For a self-described “morbidly shy” person, there’s always going to be a sense of comfort and ease to creating art in a personal space. And for Newsom, there’s also a joy in sharing it publicly. “It’s very reassuring in a way to know that the elements I spent a long time embroidering into — or, in some cases, burying in — the lines will pretty much always get found by someone,” she told The Guardian a few years later. But Have One On Me is the one album whose subject matter she consistently dances around in interviews. It’s as if she wants to preserve a certain personal truth in the music, and it can only happen by keeping it private.

What Newsom does give away, she addresses up top via the record’s 11-minute title-track. There’s a certain rush awarded by placing the album’s central theme — how she diminishes herself through the act of constant giving — in the second song. Through the story of Montez ending an affair with King Ludwig I and then attempting to poison him, Newsom plants the seeds of a complicated relationship, one that grows in power and volume only to reveal a long-awaited moment of revenge-like indifference when her lover sends her away. (Like most passive-aggressive moments, there’s a high that comes from hearing her spit, “Don’t you worry for me.”) When she snaps, a moment Newsom intentionally planned with multiple minutes of backstory and instrumental trickery, it feels like a flood of happiness and relief, as if you personally have been holding back out of fear of damaging your reputation only to realize you’ll be just fine. Newsom ties the song up in a bow by cutting off the orchestration sharply and segueing into a beautiful harp coda mirroring the song’s opening. It’s a hell of a song, and one that always feels too short despite its double-digit runtime.

From there onwards, Have One On Me is full of songs like “Good Intentions Paving Company” or “Jackrabbits” where Newsom tries to articulate the highs and lows of love by sneaking in every apt descriptor that comes to mind. This wouldn’t be noteworthy if Newsom were an average songwriter. Instead, her vocabulary bank is more like an encyclopedic canyon, and her sense of recall is impossibly sharp. She built this songwriting process upon the type of imaginative writing that came naturally to her as a child, all the more encouraged by her parents with a game dubbed “poem races” — they wrote random words on slips of paper, stuck them to trees, and had their kids invent poems for each one on the spot.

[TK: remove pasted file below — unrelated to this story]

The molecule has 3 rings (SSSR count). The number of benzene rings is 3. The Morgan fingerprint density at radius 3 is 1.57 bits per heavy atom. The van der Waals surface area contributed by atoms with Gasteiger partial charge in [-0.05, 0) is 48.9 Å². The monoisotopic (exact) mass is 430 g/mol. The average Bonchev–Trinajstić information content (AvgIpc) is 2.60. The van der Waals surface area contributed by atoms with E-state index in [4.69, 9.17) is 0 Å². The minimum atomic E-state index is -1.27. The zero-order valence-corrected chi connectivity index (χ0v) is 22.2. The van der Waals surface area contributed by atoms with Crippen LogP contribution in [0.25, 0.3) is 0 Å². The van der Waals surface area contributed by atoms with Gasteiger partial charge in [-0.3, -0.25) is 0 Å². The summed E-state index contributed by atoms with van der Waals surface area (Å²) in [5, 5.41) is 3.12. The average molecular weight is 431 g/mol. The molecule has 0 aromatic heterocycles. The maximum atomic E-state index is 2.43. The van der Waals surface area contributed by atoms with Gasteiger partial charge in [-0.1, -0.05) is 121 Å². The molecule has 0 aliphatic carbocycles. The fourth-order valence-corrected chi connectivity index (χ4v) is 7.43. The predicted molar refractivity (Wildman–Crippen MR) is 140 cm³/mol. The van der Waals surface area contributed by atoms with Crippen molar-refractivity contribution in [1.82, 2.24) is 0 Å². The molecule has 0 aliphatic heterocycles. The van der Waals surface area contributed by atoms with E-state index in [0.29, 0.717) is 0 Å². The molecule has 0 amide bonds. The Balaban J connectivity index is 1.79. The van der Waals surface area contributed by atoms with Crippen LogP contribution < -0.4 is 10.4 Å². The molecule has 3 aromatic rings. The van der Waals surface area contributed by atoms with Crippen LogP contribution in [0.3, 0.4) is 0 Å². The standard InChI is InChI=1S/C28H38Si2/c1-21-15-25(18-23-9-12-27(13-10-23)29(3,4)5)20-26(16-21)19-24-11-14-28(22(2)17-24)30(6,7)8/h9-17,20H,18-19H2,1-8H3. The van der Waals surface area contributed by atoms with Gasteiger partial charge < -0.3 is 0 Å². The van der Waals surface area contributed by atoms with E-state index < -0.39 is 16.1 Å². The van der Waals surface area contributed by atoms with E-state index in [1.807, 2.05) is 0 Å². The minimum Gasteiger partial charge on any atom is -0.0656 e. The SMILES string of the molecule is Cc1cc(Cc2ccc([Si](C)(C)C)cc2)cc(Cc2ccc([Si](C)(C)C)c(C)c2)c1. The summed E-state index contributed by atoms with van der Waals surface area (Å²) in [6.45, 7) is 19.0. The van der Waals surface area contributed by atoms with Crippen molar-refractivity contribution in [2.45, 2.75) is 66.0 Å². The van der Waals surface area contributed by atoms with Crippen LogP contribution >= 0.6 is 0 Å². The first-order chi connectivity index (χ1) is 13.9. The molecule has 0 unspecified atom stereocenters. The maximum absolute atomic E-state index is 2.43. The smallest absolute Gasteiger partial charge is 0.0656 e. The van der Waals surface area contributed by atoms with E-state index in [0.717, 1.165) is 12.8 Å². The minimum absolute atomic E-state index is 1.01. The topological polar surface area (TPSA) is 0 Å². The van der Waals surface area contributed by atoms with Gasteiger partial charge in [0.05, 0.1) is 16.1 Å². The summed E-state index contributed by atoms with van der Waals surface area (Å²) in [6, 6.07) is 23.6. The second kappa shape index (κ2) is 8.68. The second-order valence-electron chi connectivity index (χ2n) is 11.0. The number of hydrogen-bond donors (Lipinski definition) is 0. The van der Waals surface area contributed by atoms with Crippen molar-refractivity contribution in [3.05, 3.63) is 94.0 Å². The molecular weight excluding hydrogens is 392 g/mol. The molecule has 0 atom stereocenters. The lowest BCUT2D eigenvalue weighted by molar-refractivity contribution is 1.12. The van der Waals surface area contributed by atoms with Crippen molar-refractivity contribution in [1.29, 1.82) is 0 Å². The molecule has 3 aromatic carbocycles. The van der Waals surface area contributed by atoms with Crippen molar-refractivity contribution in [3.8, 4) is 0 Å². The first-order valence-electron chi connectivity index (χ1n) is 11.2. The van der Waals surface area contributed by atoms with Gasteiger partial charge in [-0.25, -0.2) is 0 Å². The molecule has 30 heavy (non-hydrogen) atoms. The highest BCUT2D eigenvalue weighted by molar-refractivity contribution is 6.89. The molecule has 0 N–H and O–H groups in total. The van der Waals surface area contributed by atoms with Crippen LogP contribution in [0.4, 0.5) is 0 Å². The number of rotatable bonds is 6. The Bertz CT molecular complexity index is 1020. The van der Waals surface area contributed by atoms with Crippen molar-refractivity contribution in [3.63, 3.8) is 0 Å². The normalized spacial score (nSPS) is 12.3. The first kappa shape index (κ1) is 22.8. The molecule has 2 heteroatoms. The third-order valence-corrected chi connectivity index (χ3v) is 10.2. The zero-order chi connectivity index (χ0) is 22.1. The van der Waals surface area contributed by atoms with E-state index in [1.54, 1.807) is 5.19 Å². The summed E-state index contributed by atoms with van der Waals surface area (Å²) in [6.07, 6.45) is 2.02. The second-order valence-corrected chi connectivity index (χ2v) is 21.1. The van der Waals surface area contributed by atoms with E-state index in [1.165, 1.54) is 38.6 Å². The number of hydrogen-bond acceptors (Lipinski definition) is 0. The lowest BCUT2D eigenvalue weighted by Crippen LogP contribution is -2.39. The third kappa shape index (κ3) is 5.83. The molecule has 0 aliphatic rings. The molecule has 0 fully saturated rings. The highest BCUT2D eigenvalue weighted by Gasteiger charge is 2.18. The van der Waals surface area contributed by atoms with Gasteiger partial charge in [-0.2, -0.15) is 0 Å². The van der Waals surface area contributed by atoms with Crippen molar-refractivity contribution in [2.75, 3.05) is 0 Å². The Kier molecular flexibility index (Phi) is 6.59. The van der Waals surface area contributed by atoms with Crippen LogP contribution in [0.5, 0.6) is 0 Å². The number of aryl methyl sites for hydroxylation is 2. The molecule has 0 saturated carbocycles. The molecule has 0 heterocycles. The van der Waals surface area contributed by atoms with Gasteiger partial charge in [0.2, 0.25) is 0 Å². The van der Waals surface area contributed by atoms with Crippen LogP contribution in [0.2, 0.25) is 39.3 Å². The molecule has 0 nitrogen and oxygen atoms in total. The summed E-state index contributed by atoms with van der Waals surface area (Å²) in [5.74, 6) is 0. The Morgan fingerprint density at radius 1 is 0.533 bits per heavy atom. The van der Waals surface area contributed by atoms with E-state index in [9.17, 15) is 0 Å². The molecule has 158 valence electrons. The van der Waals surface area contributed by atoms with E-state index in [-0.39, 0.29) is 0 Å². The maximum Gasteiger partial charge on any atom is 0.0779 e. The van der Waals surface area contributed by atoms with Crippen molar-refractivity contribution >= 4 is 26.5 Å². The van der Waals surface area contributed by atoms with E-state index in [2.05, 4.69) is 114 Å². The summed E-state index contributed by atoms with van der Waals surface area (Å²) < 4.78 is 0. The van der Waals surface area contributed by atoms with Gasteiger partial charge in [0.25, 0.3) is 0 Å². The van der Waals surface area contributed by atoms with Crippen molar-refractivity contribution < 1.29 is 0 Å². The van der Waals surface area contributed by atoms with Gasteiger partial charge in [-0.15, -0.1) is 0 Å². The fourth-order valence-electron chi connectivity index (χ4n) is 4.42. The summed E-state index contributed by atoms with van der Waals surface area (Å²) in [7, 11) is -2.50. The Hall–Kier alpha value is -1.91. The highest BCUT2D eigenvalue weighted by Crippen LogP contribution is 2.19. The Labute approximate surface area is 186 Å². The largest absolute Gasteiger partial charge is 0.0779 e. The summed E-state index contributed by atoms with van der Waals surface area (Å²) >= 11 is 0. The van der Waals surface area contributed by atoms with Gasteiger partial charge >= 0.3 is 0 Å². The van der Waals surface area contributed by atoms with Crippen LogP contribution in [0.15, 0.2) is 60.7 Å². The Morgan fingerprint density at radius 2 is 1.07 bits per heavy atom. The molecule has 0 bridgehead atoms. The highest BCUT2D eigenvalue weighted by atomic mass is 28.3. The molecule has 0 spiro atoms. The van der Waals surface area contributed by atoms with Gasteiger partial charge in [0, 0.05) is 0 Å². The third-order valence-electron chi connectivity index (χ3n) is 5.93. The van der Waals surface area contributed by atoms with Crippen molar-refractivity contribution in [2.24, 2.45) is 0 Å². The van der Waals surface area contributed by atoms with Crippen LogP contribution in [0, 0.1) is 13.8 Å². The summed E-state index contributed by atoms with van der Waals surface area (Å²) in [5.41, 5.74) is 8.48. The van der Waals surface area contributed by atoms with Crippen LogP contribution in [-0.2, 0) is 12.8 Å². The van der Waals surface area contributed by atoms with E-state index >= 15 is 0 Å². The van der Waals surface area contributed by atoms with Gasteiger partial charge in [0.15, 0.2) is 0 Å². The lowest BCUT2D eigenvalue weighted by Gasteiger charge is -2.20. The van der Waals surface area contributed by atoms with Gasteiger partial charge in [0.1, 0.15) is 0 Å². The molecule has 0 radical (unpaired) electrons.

Even her literary influences run the gamut, but rarely for the reasons assumed. She loves Nabokov for the complexity of his “sculpted sentences,” and she admires Hemingway not for his structural craft, but for the “purity of vision” in his stories. Newsom is a poet at heart and a wordsmith in execution; but with Have One On Me, she gets so caught up in grappling with the entanglements of love that her vocabulary doubles as a textural element. For the first time in her career, if you can’t keep up with the narrative, that’s okay — there’s still an emotional grain to the syllables and affixes that translate the underlying meaning.

Newsom is audibly suffering from heartbreak at large: the end of a relationship, a separation from the city she loves, and a growing distance between friendships. In late 2007, she and Bill Callahan separated, and by the following year she began dating her now-husband Andy Samberg. It’s tempting to theorize that she’s addressing the former in tracks like “Baby Birch” and “Good Intentions Paving Company” or her budding love for the latter elsewhere. But the “who” doesn’t matter here so much as the perpetually unanswered “why.” With each song, Newsom seems to be caught mid-reflection, stating, “This is the sort of relationship I’ve found myself in, and everything I felt within it.”

Come the album’s end, closer “Does Not Suffice” acts as a final dagger stabbed right through the heart. You can hear it break as she sits at the piano recalling the final moment of a faded relationship: “The tap of hangers, swaying in the closet/ Unburdened hooks and empty drawers/ And everywhere I tried to love you/ Is yours again/ And only yours.” And then, that refrain from “In California,” a song about longing for the stability of home, reappears. In the empty space of a romantic relationship, she feels the unbearable pining for the one place that always feels secure. What a bittersweet callback. I imagine it’s how a pet feels upon hearing their owner call their name — to the pet, it’s only a series of notes, accented or elongated, but it feels profoundly recognizable and comforting.

Since adding another album, Divers, to her catalog, it’s become clear by contrast that Have One On Me is Newsom’s most feminist record. Over the course of 18 songs, she’s reckoning with what it means to be patronized and used, to be cheated on and overlooked, to be overtly feminine and incredibly strong. Most of her allusions take the form of being a caretaker for all, particularly the moment when the decision to do so becomes an expectation. Hearing her wrestle with her own agency is deeply moving and occasionally draining because she doesn’t have the answers. She’s just building from one moment to the next trying to figure out why these things happen until a realization bursts through: